What’s Next For Big Oil? (Michael S.)

The three top performers in the field seem to be focusing on the first way. Shell, BP, and Total—along with Italy’s Eni and Spain’s Repsol—all plan to boost their output of renewable energy at the expense of oil significantly over the next few decades. And the U.S. supermajors, as reluctant as they have been to join the green wave in energy, might at some point simply be forced to do it by their shareholders and by the new, post-coronavirus world order.

Living On Free Land (tmm)

Mr. Sheldon’s father, Don Sheldon, claimed the 4.99-acre property under the United States Homestead Act in 1953, six years before Alaska became a state. He chose a nunatak, a glacial rock outcropping, where he built a mountain house that he would rent out and use as a base to survey the Alaska Range and to conduct mountain rescues.

From 2015 to 2017, the younger Mr. Sheldon built a 2,000-square-foot chalet with floor-to-ceiling windows and hammocks hanging off the side of the nunatak. The Sheldons rent it out as a luxury getaway that is just 10 miles from the summit of Mount Denali, the tallest peak in North America.

Arctic Circle sees ‘highest-ever’ recorded temperatures (tmn)

Verkhoyansk, home to about 1,300 people, sits just inside the Arctic Circle, in remote Siberia. It has an extreme climate with temperatures plunging in January to an average maximum of -42C and then surging in June to 20C.

But a persistent heatwave this year in the Arctic Circle has worried meteorologists. In March, April and May, the Copernicus Climate Change service reported that the average temperature was around 10C above normal.

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  • Tue, Jun 23, 2020 - 7:58pm



    Status: Bronze Member

    Joined: Dec 10 2013

    Posts: 123


    Is the FED racist? or just classist?

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  • Wed, Jun 24, 2020 - 3:32am



    Status: Member

    Joined: Jan 05 2020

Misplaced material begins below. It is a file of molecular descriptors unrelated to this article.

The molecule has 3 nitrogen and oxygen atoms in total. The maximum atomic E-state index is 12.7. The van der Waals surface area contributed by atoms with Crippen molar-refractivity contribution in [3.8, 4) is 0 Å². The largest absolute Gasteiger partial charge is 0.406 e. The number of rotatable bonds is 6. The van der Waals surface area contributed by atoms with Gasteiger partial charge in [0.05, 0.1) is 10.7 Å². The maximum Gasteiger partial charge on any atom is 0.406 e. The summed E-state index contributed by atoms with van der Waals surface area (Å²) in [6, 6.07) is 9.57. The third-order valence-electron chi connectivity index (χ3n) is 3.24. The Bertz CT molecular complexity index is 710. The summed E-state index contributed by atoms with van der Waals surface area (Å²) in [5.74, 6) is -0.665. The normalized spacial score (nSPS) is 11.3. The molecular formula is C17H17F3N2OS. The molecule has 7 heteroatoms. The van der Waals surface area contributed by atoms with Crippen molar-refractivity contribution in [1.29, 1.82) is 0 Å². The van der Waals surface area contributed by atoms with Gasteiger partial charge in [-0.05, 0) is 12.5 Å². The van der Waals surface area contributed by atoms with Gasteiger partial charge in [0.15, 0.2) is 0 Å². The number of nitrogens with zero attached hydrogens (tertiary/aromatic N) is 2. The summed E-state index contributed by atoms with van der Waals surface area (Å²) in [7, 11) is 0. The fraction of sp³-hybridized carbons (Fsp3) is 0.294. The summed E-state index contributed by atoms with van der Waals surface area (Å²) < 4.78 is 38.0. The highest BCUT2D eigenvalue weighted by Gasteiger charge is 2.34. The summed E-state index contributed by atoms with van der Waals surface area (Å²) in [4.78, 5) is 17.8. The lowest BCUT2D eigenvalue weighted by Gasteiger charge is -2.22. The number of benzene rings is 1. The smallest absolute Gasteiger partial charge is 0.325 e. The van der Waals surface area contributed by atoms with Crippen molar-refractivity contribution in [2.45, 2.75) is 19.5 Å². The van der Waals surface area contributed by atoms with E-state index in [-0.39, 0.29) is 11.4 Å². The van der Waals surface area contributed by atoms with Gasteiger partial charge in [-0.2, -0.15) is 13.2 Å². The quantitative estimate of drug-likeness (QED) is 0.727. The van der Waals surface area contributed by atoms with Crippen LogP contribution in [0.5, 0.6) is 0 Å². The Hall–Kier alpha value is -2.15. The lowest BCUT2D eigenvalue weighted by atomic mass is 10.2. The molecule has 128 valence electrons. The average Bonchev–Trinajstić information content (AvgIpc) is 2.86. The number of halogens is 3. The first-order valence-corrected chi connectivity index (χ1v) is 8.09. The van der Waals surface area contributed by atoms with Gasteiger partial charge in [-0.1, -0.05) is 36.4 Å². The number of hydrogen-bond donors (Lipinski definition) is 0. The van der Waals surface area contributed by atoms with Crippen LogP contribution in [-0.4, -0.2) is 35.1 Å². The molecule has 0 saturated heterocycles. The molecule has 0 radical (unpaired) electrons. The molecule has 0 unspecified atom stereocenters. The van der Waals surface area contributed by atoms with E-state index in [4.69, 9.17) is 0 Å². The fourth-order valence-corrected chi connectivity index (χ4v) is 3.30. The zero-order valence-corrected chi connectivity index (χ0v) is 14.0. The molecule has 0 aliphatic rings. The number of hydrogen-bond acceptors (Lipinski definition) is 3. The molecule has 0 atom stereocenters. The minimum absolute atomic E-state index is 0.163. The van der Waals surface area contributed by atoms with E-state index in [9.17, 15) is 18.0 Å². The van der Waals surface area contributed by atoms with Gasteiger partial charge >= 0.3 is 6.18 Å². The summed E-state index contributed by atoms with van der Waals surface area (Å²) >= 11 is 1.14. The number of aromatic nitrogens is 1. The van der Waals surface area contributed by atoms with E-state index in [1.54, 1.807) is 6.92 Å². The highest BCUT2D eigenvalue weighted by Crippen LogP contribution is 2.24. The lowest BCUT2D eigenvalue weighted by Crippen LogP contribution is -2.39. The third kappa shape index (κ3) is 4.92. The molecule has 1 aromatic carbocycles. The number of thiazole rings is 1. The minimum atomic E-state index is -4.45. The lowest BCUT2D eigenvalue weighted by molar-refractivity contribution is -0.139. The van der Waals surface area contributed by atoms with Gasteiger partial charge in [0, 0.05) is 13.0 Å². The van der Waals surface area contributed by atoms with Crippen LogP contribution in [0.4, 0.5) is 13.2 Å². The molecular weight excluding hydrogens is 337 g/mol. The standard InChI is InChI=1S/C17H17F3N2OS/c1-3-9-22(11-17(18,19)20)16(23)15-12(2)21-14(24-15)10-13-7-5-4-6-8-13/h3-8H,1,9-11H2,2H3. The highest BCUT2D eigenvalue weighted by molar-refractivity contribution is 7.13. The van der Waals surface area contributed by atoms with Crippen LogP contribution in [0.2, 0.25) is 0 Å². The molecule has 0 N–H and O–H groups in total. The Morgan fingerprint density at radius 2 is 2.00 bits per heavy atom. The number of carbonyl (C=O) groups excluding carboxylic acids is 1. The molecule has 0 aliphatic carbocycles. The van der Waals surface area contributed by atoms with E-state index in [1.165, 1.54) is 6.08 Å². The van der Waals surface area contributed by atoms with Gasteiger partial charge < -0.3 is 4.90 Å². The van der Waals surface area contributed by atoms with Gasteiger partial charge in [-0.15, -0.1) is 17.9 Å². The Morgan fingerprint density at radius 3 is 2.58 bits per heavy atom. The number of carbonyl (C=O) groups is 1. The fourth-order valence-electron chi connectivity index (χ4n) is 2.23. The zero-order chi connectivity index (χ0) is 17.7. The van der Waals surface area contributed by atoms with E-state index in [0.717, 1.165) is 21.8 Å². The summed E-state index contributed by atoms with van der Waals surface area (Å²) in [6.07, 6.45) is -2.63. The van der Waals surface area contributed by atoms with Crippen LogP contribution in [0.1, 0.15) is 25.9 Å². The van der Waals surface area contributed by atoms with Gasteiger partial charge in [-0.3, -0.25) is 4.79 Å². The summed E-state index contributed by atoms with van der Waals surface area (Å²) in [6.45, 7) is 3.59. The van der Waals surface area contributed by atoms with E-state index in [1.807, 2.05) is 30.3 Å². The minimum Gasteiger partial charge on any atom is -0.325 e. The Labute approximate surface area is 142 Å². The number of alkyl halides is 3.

Posts: 139


    Re: The Crisis goes up a gear

    Hey, I am no economist, just an avid reader across the macro field, and an opinionated s.o.b. As such, I'm in doubt the dollar will collapse short of the election. In part because of the immense political pressure the current Administration is bringing to bear on the task of not letting it, and in part because many international actors - sovereign, institutional, and individual - are awaiting the election outcome to evaluate the future of the US economy (imo). However, as time goes on, I am less certain whether the bulk of big money 'players' prefer Trump's re-election over the quasi-Marxist rhetoric of the Democrat leadership. (I think we all know that if Biden wins through, he will not be the power running the White House; we do not know who will be. I'll put my bet on a cabal of Democrat power brokers, perhaps working through a mentally diminished President Biden, or perhaps through a handpicked, pliable V.P. Even, possibly, through the Cabinet. Few care about Constitutional niceties any longer.) Either way, I expect dollar crisis in 2021. It increasingly seems it can't be delayed until 2022.

    This much is certainly true and obvious: "The performance of the S&P 500 since 23 March, being unhinged from any business conditions, gives us a clue: the flood of money emanating from the Fed is fuelling (sic) stock prices. It is also fuelling prices of all other financial assets." And so, hastening collapse.

    The argument often offered that the dollar is protected by being the world's reserve currency is sounding increasingly hollow. In the end, if the world's private and public actors  cannot meet their dollar-denominated obligations, the functional value of the dollar as a reserve currency plummets. As the dollar strengthens and local currencies weaken, those obligation failures are ratcheting up; what follows is more dollar printing to goose liquidity, and that leads to inflated valuations, a stronger dollar, and even harder terms for the world's debtors. At some point, the flood of dollars reverses the direction of flow and the dollar's utility plunges, international actors shed dollars, and the flood coming home to roost produces purchasing power collapse.

    That knowledge, coupled to coronavirus' love of crowded environments and the tacit support too many big city governments are giving to the BLM movement, is what's motivating urbanites with money to buy up more rural properties (as Chris has noted about Massachusetts), or to more permanently occupy their vacation homes (as I see in Vermont). There is also evidence of a penchant among wealthy people to "bug out" in style, descending on their favorite  vaca locations. I wonder how many temporary moves are now turning into opportunities to scout local properties, driving land and home prices up (while depleting local infrastructure resources and services).

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  • Wed, Jun 24, 2020 - 3:57am

    robie robinson

    robie robinson

    Status: Gold Member

    Joined: Aug 25 2009

    Posts: 1011


    Rural real estate

    we receive inquiries weekly for property, even more for freezer beef, pork and lamb. It has never been this hurried. Not selling land and animals are spoken for a year in advance.